As far as adult-onset food allergies, which are also increasing, shellfish are said to be most peculiar (or fishy, that is).
Prevalence and characteristics of adult-onset food allergy . . .
The 5 most common food allergies determined, in decreasing order of frequency, were shellfish (54%), tree nut (43%), non-shell fish (15%), soy (13%), and peanut (9%)...
The age of first reaction showed a wide range but peaked during the early 30s (mean, 31 years, range, 18-86 years)...
An older age at time of diagnosis is associated with higher risk for severe reactions...
In evaluating other characteristics of these patients, we observed a female versus male dominated bias (64% vs 36%), which contrasts with the male dominance described in pediatric food allergy.
Those who experience hay fever are more likely to develop a food allergy related to ingesting pollen actually.
Adult-onset food allergy . . .
The majority of patients with adult-onset food allergy suffer from the pollen-plant allergy syndromes. Many of them manifest their allergy after exercise and consuming food to which they are allergic. Eosinophilic esophagitis, an eosinophilic inflammation of the esophagus affecting individuals of all ages, recently emerged as another allergic manifestation, with both immediate and late response to the ingested food.
Oral allergy syndrome . . .
A 25-year-old man presents with itchiness in his mouth immediately after eating fruits such as apples, peaches and cherries. On a few occasions after eating peanuts and almonds, he also has felt tightness in his throat and a sensation that his throat was closing. He has a history of seasonal allergies (rhinorrhea and sneezing) in the early spring...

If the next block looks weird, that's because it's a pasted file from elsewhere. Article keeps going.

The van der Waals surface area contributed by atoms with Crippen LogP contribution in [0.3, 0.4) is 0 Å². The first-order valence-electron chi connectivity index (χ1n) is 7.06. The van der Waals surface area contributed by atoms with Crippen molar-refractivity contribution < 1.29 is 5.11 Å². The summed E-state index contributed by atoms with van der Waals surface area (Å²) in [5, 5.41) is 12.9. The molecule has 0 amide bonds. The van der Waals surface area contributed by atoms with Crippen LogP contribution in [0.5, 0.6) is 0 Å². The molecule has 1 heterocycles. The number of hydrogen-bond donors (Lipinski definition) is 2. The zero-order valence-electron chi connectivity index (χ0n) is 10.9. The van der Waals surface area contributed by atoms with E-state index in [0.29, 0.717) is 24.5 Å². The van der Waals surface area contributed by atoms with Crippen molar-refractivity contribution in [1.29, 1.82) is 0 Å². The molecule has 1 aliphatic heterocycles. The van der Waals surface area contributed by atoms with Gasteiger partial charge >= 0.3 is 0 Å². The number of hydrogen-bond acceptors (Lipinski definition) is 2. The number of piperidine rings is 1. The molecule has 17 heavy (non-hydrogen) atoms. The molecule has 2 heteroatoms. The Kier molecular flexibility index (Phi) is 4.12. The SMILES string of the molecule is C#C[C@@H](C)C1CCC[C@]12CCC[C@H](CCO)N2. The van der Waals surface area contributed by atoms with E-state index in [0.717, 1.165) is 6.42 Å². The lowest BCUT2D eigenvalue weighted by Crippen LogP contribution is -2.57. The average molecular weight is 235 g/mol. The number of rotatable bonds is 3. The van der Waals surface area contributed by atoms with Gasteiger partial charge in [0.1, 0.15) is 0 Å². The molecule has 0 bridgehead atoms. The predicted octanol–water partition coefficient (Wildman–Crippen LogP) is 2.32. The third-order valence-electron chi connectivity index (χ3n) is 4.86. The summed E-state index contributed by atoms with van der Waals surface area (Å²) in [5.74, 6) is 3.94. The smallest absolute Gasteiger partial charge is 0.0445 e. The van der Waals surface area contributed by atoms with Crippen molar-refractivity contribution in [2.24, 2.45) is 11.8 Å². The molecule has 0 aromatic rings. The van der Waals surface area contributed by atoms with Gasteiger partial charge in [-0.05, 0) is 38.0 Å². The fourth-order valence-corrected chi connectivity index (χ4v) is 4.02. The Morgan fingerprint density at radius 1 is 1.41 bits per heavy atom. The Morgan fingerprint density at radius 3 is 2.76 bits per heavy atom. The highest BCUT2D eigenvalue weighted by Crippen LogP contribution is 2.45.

Most adult-onset food allergies are the result of cross-reactions between foods and inhaled allergens. Cross-reactivity is caused by IgE antibodies that can bind to pollen proteins and structurally similar food allergens (i.e., a pan-allergen)...
Our patient has symptoms caused by an allergy to raw apples, peaches and cherries. He should avoid these fruits; however, he may be able to eat them if they are cooked. A self-injected epinephrine device is not generally needed for oral allergy syndrome. However, because our patient presented with a feeling of tightness in his throat, such a device was prescribed.
Dust mites are said to cause a similar phenomenon (to pollen-plant syndromes) relative to shellfish allergies.
Shellfish and House Dust Mite Allergies . . .
The major allergen in shellfish allergy is tropomyosin, a pan-allergen that is also found in house dust mites and cockroaches...
Cross-reactivity between tropomyosins from house dust mites and shellfish has been well demonstrated.
Innate Immune Responses in House Dust Mite Allergy . . .
House dust mites (HDM; Dermatophagoides pteronyssinus) are one of the commonest sources of airborne allergens worldwide and we can consider that HDM sensitization affects more than 15–20% of the population from industrialized countries.
It is said that washing bed sheets (for example), in hot water, will help reduce the dust mites (along with cooler and less humid conditions indoors, etc). Likewise, the moist heat involved with boiling peanuts can help reduce their allergenicity, especially if they were not roasted already (which may do the opposite).
Effects of cooking methods on peanut allergenicity . . .
The methods of frying or boiling peanuts, as practiced in China, appear to reduce the allergenicity of peanuts compared with the method of dry roasting practiced widely in the United States. Roasting uses higher temperatures that apparently increase the allergenic property of peanut proteins and may help explain the difference in prevalence of peanut allergy observed in the 2 countries.
Frying would tend to be hotter than boiling, so it probably goes in order of boiling being best. I've tried boiling roasted peanuts too. They seem more digestable to me (as legumes, you know, it's like cooking beans—who roasts those... not me).